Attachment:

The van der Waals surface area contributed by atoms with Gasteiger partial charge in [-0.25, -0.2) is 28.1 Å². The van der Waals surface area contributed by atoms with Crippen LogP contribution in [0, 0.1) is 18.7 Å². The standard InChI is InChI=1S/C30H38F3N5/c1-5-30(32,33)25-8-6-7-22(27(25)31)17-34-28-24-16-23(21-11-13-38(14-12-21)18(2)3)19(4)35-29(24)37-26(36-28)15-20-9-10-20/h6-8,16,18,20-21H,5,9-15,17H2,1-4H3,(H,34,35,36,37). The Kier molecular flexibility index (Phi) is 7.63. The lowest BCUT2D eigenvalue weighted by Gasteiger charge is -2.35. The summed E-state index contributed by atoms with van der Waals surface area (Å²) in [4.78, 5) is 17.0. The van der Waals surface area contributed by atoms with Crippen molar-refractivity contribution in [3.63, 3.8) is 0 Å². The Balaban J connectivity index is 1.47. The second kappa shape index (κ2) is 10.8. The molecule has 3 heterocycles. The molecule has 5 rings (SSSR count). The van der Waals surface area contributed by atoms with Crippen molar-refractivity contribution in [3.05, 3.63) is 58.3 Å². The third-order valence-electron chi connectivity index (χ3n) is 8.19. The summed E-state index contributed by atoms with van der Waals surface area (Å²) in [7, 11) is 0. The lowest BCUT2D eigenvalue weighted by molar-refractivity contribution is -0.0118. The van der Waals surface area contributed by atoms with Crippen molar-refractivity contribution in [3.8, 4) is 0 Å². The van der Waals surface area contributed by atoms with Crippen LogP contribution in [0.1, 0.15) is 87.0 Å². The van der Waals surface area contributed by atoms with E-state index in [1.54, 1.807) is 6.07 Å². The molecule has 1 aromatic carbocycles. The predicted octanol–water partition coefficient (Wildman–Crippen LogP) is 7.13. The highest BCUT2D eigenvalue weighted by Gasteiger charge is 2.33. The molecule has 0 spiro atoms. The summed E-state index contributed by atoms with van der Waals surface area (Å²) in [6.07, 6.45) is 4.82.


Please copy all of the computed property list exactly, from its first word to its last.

The van der Waals surface area contributed by atoms with Gasteiger partial charge in [-0.25, -0.2) is 28.1 Å². The van der Waals surface area contributed by atoms with Crippen LogP contribution in [0, 0.1) is 18.7 Å². The standard InChI is InChI=1S/C30H38F3N5/c1-5-30(32,33)25-8-6-7-22(27(25)31)17-34-28-24-16-23(21-11-13-38(14-12-21)18(2)3)19(4)35-29(24)37-26(36-28)15-20-9-10-20/h6-8,16,18,20-21H,5,9-15,17H2,1-4H3,(H,34,35,36,37). The Kier molecular flexibility index (Phi) is 7.63. The lowest BCUT2D eigenvalue weighted by Gasteiger charge is -2.35. The summed E-state index contributed by atoms with van der Waals surface area (Å²) in [4.78, 5) is 17.0. The van der Waals surface area contributed by atoms with Crippen molar-refractivity contribution in [3.63, 3.8) is 0 Å². The Balaban J connectivity index is 1.47. The second kappa shape index (κ2) is 10.8. The molecule has 3 heterocycles. The molecule has 5 rings (SSSR count). The van der Waals surface area contributed by atoms with Crippen molar-refractivity contribution in [3.05, 3.63) is 58.3 Å². The third-order valence-electron chi connectivity index (χ3n) is 8.19. The summed E-state index contributed by atoms with van der Waals surface area (Å²) in [7, 11) is 0. The lowest BCUT2D eigenvalue weighted by molar-refractivity contribution is -0.0118. The van der Waals surface area contributed by atoms with Crippen molar-refractivity contribution in [3.8, 4) is 0 Å². The van der Waals surface area contributed by atoms with Crippen LogP contribution in [0.1, 0.15) is 87.0 Å². The van der Waals surface area contributed by atoms with E-state index in [1.54, 1.807) is 6.07 Å². The molecule has 1 aromatic carbocycles. The predicted octanol–water partition coefficient (Wildman–Crippen LogP) is 7.13. The highest BCUT2D eigenvalue weighted by Gasteiger charge is 2.33. The molecule has 0 spiro atoms. The summed E-state index contributed by atoms with van der Waals surface area (Å²) in [6.07, 6.45) is 4.82.